Prop 23 Denial Good for Everyone

prop 23 no circle Prop 23 Denial Good for Everyone

I live in Boston, Massachusetts.  You would think the denial of Proposition 23 in California would make no difference to the clean energy industry in New England, but it does.  Right now, California is the leader in renewable energy policies that other states are modeling themselves after.  The battle for Proposition 23 is similar to national fight between clean energy and dirty fossil fuels; a battle that clean energy needs to win.

The Proposition 23 campaign, funded mainly by two Texas oil companies was organized to repeal California’s global warming law, AB32.  Thiswould also retract 72 existing energy laws and essentially immobilizethe renewable energy industry in the state.  The proponents of Prop 23 want us to believethat its sanctions would end needless spending and save Californiajobs.  The fine print of Prop 23 says that AB32 would be repealed untilunemployment drops to a fixed level, but the level they are talkingabout has rarely been achieved in California.

So who is this investing millions of dollars in the Prop 23campaign?  It is in fact two oil giants, Valero and Tesoro, out ofTexas.  Their California oil refineries are said to be in the top tenpolluters in the state.  It’s in their best interest to kill competition from clean energy businesses and guarantee our dependence on oil – oil they provide to the state.

California is also known to have dangerous smog levels.  The highincidence of asthma and other lung-related illnesses threatens thepublic health of Californians.  Air pollution is a major issue toCalifornia and clean energy, like wind and solar energy, ensures that their problems won’t get worse.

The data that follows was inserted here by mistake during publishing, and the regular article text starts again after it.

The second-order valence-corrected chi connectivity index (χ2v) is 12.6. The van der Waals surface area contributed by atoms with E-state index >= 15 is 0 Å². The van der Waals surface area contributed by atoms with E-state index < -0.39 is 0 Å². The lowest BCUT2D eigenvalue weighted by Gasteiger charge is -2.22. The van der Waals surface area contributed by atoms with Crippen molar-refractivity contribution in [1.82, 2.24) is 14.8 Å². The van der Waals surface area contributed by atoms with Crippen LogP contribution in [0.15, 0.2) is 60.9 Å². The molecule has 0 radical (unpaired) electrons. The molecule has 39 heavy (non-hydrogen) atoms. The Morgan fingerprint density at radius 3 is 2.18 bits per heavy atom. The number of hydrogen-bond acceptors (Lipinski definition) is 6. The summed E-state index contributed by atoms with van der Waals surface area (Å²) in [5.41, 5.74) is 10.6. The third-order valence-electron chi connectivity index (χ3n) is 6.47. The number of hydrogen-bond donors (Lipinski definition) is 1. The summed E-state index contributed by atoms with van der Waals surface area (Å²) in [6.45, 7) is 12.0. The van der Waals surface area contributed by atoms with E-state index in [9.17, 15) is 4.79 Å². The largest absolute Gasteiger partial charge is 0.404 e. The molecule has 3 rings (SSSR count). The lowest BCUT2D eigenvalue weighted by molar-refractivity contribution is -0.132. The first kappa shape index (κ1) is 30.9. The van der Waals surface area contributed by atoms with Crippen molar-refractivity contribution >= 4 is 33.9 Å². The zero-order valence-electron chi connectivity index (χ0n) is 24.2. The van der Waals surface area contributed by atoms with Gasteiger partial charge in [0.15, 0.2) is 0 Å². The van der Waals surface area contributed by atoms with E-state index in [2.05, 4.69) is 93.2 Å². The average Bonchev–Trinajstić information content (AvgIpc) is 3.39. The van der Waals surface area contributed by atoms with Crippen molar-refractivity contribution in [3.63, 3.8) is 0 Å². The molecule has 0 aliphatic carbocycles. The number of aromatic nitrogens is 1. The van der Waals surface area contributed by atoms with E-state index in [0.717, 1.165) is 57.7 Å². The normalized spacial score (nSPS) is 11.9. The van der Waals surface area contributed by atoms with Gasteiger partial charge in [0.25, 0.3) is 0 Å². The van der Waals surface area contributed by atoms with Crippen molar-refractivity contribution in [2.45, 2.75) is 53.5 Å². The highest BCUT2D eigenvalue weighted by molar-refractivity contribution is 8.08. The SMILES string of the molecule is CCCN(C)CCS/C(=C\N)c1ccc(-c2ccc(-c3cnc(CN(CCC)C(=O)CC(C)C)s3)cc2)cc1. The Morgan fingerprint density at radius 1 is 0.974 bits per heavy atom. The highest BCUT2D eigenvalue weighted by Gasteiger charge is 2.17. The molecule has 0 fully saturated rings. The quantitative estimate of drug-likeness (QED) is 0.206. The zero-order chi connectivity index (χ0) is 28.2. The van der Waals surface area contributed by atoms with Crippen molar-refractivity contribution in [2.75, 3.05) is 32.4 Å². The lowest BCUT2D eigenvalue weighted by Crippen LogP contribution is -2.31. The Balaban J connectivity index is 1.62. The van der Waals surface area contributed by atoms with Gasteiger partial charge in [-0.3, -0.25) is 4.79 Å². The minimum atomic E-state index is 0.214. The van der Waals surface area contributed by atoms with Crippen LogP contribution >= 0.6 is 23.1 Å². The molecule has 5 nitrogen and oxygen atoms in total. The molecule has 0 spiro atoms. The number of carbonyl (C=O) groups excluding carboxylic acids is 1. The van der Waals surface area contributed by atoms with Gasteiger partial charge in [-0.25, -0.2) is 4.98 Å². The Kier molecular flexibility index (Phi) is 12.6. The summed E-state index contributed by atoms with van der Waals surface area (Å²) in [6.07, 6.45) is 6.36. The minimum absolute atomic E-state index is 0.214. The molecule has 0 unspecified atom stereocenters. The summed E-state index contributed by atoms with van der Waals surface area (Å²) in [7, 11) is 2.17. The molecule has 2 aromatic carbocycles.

Clean energy is also probably one of California’s only bright spotsin an otherwise dismal economy.  According to California’s Labordepartment, 500,000 people have green jobs and there are said to be12,000 clean tech companies in the state.  Repealing AB32 would actually hurt California jobs and kill renewable energy investment and innovation, which would have lasting effects on the state’s future economy.

The passage of Prop 23 would be bad for everyone, including Massachusetts.  Instead of moving the country forward toward clean technology and farther away from fossil fuels, we would be rolling back the clock and using the same old excuses of“it’s not the right time” or “we just don’t have the money.”  With newsthat China has surpassed the U.S. to now be the top producer ofrenewable technologies, this is not the time for our country to stepbackward.